Data Sharing Partnerships Improve SystemsUpdated September 19, 2023, 3:43 PM
Partnerships between the Early Hearing Detection and Intervention (EHDI) program and Part C of the Individuals with Disabilities Education Act (IDEA) program can support and improve outcomes for children who are deaf or hard of hearing (DHH) and their families. Collaboration between these programs is specified in the IDEA Part C Regulations 34 CFR §303.302(c)(ii)(J) and strengthened in P.L. 115-71, EHDI Act of 2017.
IDEA requires that the state child find system is coordinated with specific agencies including the EHDI programs. The primary referral sources must refer a child to the Part C program as soon as possible but not later than seven days after the child has been identified. Screening, evaluation and assessment, and the initial IFSP meeting must be completed within 45 days.
EHDI programs were designed to assure that all deaf or hard of hearing children born in the United States and U.S. territories receive the services they need to prevent developmental delay as early in life as possible.
EHDI programs work to accomplish this objective by promoting hearing screening in the first month of life, diagnosis and hearing loss identification no later than three months of age, and entry into Early Intervention (EI) no later than six months of age.
Data Sharing Agreements Between EHDI and Part C
Data sharing agreements should include a description of activities with sufficient specificity to make clear what will and what will not be shared between the two programs, and the safeguards needed to protect the privacy of the child and family. This must include a description of how any Personally Identifiable Information (PII) from Part C early intervention records will be used.
When data sharing between systems is seamless, families can focus on the supports they need rather than the process.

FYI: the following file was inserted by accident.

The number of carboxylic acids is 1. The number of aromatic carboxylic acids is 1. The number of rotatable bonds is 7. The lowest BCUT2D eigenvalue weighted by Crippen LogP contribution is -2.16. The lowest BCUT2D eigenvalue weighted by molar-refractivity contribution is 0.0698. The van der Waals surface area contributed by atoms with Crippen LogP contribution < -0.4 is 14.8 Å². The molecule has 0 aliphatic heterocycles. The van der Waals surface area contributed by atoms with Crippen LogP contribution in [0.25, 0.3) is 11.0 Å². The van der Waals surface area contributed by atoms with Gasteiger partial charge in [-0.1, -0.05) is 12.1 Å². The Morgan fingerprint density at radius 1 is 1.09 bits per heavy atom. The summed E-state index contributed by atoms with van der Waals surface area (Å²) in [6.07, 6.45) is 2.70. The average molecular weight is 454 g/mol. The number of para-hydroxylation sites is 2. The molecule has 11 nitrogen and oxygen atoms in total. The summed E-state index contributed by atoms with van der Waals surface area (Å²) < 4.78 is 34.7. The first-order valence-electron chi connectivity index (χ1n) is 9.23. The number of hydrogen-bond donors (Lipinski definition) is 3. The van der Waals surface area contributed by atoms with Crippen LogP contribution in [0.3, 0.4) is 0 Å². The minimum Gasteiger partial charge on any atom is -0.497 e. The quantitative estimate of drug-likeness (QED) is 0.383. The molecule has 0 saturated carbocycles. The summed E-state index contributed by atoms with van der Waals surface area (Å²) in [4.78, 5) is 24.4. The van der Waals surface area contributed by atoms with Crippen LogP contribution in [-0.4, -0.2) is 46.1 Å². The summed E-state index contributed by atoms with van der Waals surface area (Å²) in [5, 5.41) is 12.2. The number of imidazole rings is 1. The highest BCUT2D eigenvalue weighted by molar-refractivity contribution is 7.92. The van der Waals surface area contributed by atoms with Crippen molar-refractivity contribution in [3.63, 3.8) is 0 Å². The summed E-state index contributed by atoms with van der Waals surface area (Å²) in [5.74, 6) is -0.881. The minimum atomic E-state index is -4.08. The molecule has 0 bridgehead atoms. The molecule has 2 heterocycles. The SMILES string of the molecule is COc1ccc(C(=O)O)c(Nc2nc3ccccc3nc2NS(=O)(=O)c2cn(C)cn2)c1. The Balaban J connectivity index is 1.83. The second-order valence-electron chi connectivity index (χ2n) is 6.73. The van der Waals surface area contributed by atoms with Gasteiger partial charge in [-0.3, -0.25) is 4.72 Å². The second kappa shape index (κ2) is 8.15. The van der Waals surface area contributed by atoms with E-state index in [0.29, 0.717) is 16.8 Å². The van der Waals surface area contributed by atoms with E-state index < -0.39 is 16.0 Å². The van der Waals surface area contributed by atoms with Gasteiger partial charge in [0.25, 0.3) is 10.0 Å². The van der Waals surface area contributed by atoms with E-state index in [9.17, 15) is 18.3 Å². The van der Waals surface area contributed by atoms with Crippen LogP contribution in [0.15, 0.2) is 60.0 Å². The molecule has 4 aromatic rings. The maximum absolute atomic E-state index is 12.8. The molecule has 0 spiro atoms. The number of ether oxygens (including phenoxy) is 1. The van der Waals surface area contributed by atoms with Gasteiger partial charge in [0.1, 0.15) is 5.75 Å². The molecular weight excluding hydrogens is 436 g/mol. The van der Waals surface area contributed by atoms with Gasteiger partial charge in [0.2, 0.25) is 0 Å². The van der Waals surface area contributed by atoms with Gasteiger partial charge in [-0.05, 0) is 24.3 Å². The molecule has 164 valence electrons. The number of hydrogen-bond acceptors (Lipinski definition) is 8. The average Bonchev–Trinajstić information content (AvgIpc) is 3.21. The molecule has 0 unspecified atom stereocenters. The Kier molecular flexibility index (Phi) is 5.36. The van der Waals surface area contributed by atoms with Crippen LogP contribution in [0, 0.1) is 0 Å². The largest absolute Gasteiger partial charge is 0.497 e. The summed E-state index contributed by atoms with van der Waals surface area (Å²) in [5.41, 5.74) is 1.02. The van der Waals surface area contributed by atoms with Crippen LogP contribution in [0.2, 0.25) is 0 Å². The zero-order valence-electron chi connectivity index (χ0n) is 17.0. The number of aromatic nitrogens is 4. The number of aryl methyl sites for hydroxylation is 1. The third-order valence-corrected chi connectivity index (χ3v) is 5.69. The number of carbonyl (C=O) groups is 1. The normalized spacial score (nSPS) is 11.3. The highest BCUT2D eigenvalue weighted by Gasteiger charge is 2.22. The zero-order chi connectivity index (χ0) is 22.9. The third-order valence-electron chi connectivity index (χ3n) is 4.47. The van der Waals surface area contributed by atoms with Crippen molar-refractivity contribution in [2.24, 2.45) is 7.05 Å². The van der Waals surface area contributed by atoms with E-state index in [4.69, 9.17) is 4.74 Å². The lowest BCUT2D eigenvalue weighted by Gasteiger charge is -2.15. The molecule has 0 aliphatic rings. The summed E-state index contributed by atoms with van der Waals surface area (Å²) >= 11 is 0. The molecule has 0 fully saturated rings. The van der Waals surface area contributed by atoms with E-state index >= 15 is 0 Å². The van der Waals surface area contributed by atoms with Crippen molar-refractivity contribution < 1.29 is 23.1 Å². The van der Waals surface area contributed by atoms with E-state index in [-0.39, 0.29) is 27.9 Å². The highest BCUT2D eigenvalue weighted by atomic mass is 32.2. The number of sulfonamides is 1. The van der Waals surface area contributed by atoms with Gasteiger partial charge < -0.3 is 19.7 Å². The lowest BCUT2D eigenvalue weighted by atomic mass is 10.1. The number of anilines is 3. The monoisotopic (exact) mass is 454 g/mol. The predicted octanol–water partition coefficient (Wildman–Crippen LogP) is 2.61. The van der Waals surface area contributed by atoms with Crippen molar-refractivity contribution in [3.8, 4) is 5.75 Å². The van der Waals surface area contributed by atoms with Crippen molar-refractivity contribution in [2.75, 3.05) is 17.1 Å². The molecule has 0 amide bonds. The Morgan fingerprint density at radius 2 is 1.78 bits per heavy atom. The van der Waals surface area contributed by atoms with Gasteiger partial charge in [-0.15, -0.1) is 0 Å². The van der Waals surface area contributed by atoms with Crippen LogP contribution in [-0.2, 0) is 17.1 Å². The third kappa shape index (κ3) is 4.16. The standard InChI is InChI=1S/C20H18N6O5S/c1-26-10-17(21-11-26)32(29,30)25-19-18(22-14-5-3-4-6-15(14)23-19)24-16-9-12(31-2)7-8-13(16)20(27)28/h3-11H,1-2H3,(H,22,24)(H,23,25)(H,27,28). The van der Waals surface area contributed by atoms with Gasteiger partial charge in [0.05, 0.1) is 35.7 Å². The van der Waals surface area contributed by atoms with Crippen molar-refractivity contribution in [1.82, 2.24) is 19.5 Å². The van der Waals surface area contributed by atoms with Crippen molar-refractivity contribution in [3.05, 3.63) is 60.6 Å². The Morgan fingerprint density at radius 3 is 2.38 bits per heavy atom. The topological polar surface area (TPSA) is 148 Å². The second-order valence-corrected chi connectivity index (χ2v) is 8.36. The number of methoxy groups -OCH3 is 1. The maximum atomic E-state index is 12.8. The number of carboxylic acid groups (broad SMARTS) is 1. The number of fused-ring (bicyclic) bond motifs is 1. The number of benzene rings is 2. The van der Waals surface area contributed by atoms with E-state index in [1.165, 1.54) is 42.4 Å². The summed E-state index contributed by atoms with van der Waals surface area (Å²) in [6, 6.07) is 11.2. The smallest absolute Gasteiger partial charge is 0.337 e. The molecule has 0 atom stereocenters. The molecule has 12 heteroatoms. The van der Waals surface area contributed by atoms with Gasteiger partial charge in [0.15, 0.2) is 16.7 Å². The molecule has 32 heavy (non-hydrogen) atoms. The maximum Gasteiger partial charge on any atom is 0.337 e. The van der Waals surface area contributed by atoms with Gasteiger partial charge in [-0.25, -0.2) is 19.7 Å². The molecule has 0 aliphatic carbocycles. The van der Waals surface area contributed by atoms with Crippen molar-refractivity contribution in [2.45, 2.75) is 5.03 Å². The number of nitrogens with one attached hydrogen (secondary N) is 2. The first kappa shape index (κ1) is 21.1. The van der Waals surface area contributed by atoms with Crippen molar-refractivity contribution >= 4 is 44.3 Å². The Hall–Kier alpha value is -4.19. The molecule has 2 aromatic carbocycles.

For State and local entities, data sharing leads to data-informed decisions and greatly reduces guesswork.
Providing and sharing data promotes informed decisions to evaluate and improve programs, services, and meaningful Stakeholder Engagement.
Data that is shared publicly is aggregated, therefore, no personally identifiable information is released.
The Bridge Between EHDI and IDEA
The effectiveness of early identification of children who are deaf or hard of hearing (DHH) rests in what happens after the initial identification has been completed. The EHDI system focuses on early identification and then bridges to the early intervention system that is supported by law:
"Congress finds that there is an urgent and substantial need— to enhance the development of infants and toddlers with disabilities, to minimize their potential for developmental delay, and to recognize the significant brain development that occurs during a child's first 3 years of life."
The link between these two systems is the shared recognition of the child as a unique individual whose strengths and needs must be clearly and accurately identified and whose family is empowered to express their questions, concerns, knowledge, hopes, and dreams that ultimately inform decisions made by the family.
The use of quality EHDI, early intervention and education data enables policymakers, administrators, educators, service providers and parents to design and implement effective practices to improve child and family outcomes.